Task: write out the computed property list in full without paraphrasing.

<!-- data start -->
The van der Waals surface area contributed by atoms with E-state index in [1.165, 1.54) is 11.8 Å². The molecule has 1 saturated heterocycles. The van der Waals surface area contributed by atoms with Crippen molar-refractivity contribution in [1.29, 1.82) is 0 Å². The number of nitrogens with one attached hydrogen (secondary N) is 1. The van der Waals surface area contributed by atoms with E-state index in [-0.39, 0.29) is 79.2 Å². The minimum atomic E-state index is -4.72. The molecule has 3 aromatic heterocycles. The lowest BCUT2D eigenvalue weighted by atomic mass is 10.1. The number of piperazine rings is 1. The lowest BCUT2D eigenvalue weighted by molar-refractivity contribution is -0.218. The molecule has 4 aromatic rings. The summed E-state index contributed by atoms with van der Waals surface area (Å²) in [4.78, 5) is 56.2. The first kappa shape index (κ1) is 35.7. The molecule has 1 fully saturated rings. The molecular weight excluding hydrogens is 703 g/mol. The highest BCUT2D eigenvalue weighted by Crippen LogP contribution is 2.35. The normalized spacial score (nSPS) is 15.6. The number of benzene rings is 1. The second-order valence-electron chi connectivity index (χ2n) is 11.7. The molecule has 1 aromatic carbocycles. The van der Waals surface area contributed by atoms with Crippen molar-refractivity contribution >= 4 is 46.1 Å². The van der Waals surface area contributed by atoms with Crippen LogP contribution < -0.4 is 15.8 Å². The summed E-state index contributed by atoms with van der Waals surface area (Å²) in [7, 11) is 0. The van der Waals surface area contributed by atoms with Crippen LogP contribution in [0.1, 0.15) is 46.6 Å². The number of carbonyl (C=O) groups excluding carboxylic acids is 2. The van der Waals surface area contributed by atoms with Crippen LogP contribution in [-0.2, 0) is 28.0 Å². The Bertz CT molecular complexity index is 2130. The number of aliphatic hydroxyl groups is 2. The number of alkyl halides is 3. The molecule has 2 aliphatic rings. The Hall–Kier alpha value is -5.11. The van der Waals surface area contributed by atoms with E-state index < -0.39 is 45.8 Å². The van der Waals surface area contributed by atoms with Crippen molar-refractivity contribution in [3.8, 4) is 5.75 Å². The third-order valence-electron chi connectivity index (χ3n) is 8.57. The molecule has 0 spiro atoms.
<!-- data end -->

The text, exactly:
The van der Waals surface area contributed by atoms with E-state index in [1.165, 1.54) is 11.8 Å². The molecule has 1 saturated heterocycles. The van der Waals surface area contributed by atoms with Crippen molar-refractivity contribution in [1.29, 1.82) is 0 Å². The number of nitrogens with one attached hydrogen (secondary N) is 1. The van der Waals surface area contributed by atoms with E-state index in [-0.39, 0.29) is 79.2 Å². The minimum atomic E-state index is -4.72. The molecule has 3 aromatic heterocycles. The lowest BCUT2D eigenvalue weighted by atomic mass is 10.1. The number of piperazine rings is 1. The lowest BCUT2D eigenvalue weighted by molar-refractivity contribution is -0.218. The molecule has 4 aromatic rings. The summed E-state index contributed by atoms with van der Waals surface area (Å²) in [4.78, 5) is 56.2. The first kappa shape index (κ1) is 35.7. The molecule has 1 fully saturated rings. The molecular weight excluding hydrogens is 703 g/mol. The highest BCUT2D eigenvalue weighted by Crippen LogP contribution is 2.35. The normalized spacial score (nSPS) is 15.6. The number of benzene rings is 1. The second-order valence-electron chi connectivity index (χ2n) is 11.7. The molecule has 1 aromatic carbocycles. The van der Waals surface area contributed by atoms with Crippen molar-refractivity contribution >= 4 is 46.1 Å². The van der Waals surface area contributed by atoms with Crippen LogP contribution < -0.4 is 15.8 Å². The summed E-state index contributed by atoms with van der Waals surface area (Å²) in [7, 11) is 0. The van der Waals surface area contributed by atoms with Crippen LogP contribution in [0.1, 0.15) is 46.6 Å². The number of carbonyl (C=O) groups excluding carboxylic acids is 2. The van der Waals surface area contributed by atoms with Crippen LogP contribution in [-0.2, 0) is 28.0 Å². The Bertz CT molecular complexity index is 2130. The number of aliphatic hydroxyl groups is 2. The number of alkyl halides is 3. The molecule has 2 aliphatic rings. The Hall–Kier alpha value is -5.11. The van der Waals surface area contributed by atoms with E-state index < -0.39 is 45.8 Å². The van der Waals surface area contributed by atoms with Crippen molar-refractivity contribution in [3.8, 4) is 5.75 Å². The third-order valence-electron chi connectivity index (χ3n) is 8.57. The molecule has 0 spiro atoms.